The Romaine Lettuce Vegetable Wedge is a delicious vegetarian option to cook on a BBQ. Packed with healthy goodness, this is a low calorie, tasty side to try out on your Everdure by Heston Blumenthal BBQ.
For the Lettuce Wedge
2 Romano red peppers
3 King oyster mushroom
1 Romaine lettuce
5g Tarragon leaves
For the Dressing
10g Chopped tarragon
50g Whole grain mustard
30g White wine vinegar
155g Olive oil
For the Garnish
20g Parmesan shavings
For the Lettuce Wedge, slice courgette, aubergine, and king oyster mushroom approximately 0.5cm thick. Cut Romano pepper in half-length ways and remove seeds and stalk, then cut each half into 3 pieces.
Lightly coat all vegetables with vegetable oil and lightly season with salt. Grill vegetables on both sides cooking until soft and caramelised. Remove the vegetables from the barbeque and place on tray.
For the dressing, add all the ingredients into a deep container and emulsify using a hand blender. Use half of the dressing and the whole tarragon leaves to marinade the grilled vegetables, leave for at least an hour.
Wash the romaine lettuce leaves while still attached to the root. Carefully prize open the lettuce enough to allow you to fill the gaps with the marinated vegetables, making sure to fill all gaps.
Once the romaine lettuce has been filled, tie the whole lettuce using butcher’s twine.
Place the lettuce in a preheated FURNACE barbeque and quickly grill the lettuces on all sides.
The lettuce should be soft on the outer leaves and slightly warm. Remove from the heat and cut the strings off.
To Serve, use a sharp knife to cut the lettuce in half lengthways. Finish by drizzling some of the dressing on top and sprinkle some parmesan shavings and croutons.
Throwing a barbecue can be a great excuse to catch up with your friends and family. Spending the day outside in the sun, followed by a relaxing evening with drinks in the garden is a real treat. Choose a unique theme to make your barbecue a memorable and truly tasty occasion.
Around the world (in less than 80 dishes)
Barbecue is a staple across the world, so ask each of your guests to bring along a side dish from their favourite travel destination. To add to the fun, you can pop on a playlist of popular music from each country, as well as hanging up flag bunting and marking the dishes with cocktail stick flags.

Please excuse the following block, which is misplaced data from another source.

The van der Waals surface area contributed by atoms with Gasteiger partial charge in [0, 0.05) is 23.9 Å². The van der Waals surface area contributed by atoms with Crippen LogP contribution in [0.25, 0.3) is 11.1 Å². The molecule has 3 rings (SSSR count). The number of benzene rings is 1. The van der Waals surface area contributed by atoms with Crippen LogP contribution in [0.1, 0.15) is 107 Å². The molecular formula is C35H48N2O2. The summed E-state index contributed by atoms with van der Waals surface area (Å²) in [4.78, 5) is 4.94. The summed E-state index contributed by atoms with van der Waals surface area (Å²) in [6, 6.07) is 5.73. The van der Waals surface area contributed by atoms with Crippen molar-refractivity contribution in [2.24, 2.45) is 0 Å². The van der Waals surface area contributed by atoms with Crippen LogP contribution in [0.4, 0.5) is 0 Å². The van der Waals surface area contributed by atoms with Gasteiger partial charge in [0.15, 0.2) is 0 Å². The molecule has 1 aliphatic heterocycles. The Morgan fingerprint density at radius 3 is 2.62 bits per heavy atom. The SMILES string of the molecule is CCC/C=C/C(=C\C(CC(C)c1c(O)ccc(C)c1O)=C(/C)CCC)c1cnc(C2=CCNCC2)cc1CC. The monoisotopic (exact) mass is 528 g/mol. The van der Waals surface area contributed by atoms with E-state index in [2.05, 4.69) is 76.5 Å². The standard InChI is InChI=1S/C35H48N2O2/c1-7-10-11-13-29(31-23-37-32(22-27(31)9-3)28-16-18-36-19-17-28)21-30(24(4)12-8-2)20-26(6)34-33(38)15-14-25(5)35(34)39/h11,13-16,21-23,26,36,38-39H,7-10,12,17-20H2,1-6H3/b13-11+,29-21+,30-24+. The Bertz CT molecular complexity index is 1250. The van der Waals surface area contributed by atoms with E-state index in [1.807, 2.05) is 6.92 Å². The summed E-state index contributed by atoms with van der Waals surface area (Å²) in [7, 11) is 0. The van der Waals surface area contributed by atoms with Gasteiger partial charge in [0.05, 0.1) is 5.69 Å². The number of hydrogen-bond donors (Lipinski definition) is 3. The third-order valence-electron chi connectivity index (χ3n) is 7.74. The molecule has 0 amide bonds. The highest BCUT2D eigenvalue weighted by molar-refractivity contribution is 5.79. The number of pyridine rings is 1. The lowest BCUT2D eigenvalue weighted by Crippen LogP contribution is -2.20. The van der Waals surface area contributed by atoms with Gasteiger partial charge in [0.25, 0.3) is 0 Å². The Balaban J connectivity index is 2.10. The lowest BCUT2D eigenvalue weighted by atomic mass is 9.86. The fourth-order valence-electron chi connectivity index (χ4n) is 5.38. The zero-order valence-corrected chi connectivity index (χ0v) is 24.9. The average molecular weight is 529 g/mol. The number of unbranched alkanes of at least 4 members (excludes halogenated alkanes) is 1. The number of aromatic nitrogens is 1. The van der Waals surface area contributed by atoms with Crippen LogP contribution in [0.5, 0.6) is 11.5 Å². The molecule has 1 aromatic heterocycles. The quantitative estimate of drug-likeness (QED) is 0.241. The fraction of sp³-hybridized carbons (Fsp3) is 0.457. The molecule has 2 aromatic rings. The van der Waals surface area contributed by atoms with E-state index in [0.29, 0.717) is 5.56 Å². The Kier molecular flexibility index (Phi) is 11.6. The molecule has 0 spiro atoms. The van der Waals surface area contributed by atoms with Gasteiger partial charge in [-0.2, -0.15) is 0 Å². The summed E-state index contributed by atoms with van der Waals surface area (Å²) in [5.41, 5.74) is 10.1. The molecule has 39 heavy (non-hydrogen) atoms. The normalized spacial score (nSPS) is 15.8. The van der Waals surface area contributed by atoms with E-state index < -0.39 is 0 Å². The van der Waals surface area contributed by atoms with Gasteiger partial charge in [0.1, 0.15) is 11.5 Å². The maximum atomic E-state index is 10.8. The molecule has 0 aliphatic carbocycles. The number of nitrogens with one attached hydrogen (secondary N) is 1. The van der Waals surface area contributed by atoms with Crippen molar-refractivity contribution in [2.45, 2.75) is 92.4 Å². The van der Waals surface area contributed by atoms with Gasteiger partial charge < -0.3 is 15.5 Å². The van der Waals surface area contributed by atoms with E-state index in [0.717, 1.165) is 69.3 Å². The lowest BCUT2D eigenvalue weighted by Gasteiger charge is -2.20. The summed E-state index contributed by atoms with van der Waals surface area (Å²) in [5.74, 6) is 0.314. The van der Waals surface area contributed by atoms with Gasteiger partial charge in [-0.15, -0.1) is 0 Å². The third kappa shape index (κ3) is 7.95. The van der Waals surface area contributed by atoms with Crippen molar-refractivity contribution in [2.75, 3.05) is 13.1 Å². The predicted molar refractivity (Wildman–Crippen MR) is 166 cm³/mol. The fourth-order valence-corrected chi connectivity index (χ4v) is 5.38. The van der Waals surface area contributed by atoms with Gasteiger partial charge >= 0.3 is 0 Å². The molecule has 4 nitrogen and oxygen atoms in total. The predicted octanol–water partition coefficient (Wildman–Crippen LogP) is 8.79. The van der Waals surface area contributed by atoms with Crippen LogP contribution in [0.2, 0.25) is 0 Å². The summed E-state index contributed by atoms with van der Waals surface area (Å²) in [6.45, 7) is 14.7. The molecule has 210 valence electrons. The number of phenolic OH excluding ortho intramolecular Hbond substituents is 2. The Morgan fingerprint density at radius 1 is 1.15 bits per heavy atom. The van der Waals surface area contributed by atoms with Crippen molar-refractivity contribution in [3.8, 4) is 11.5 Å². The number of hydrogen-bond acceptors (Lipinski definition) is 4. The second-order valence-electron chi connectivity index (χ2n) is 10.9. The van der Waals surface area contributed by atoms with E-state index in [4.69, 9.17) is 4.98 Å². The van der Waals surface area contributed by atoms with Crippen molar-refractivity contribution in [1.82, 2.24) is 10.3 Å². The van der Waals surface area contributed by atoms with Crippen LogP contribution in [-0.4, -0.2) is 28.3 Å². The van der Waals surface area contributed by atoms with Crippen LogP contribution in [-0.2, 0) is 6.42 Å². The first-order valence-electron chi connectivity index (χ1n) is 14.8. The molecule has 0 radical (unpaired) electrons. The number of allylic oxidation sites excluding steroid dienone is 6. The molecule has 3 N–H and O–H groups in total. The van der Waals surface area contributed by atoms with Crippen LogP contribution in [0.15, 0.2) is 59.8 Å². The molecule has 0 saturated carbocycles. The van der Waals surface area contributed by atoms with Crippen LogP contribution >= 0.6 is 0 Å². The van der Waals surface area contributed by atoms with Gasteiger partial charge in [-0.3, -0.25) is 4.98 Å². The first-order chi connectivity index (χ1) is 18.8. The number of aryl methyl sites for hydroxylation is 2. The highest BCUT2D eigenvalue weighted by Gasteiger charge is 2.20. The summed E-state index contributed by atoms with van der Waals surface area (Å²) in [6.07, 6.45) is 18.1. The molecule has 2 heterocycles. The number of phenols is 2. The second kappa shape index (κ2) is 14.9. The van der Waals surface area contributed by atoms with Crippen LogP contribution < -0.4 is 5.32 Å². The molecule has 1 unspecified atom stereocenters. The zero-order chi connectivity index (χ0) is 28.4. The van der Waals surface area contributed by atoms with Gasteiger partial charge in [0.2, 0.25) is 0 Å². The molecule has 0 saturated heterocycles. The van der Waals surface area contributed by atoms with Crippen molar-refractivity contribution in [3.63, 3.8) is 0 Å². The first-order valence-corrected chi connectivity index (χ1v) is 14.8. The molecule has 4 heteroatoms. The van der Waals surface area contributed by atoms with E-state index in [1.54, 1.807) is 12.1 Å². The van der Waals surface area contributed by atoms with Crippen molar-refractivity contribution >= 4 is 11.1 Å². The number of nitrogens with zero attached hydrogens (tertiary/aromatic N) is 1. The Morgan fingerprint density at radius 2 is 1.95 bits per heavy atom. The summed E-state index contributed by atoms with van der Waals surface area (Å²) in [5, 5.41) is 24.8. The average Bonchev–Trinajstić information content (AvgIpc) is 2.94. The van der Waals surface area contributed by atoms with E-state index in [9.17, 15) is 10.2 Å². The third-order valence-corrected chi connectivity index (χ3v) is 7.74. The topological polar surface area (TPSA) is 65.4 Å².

Not only will your guests’ culinary creations provide a great conversation starter – they’ll give them the opportunity to taste a wide variety of unique flavours too. It’s a good way of encouraging your younger (and fussier!) guests to try new things.
This theme has the convenient advantage of giving you less to prepare. Just make sure you have a table large enough to host all the delicious dishes.
Work up your guests’ appetite with a friendly tournament. Include the teams on the invite before the event, and have team colours ready on the big day to get your party into the competitive spirit.
A mini Olympics with frisbee discus, tin throwing, or a classic egg and spoon or sack race can be enjoyed by everyone, and won’t be too strenuous. Once the games are over, have a quiz prepared for your teams to see if their brains match their brawn.
Entertain your youngest guests as well as the young at heart by setting up giant versions of your favourite games. Whether it’s a game of giant Snakes and Ladders, chess, checkers, bowling or Jenga, you can guarantee that the novelty-sized versions of these classics will keep them entertained. Continue the theme onto the table with over-sized burgers, steaks or hot dogs, and giant marshmallows for roasting later.
Stick to a single colour
For a twist on the classic barbecue food try sticking to a single colour. Love orange? Replace regular chips with sweet potato fries, and swap apple pie with pumpkin pie. Fancy a cup of tea at the end? There’s even Orange Pekoe tea to match your theme.
Alongside the table and garden decorations, you can encourage guests to wear a single piece of clothing with the colour to bring out the best of your theme.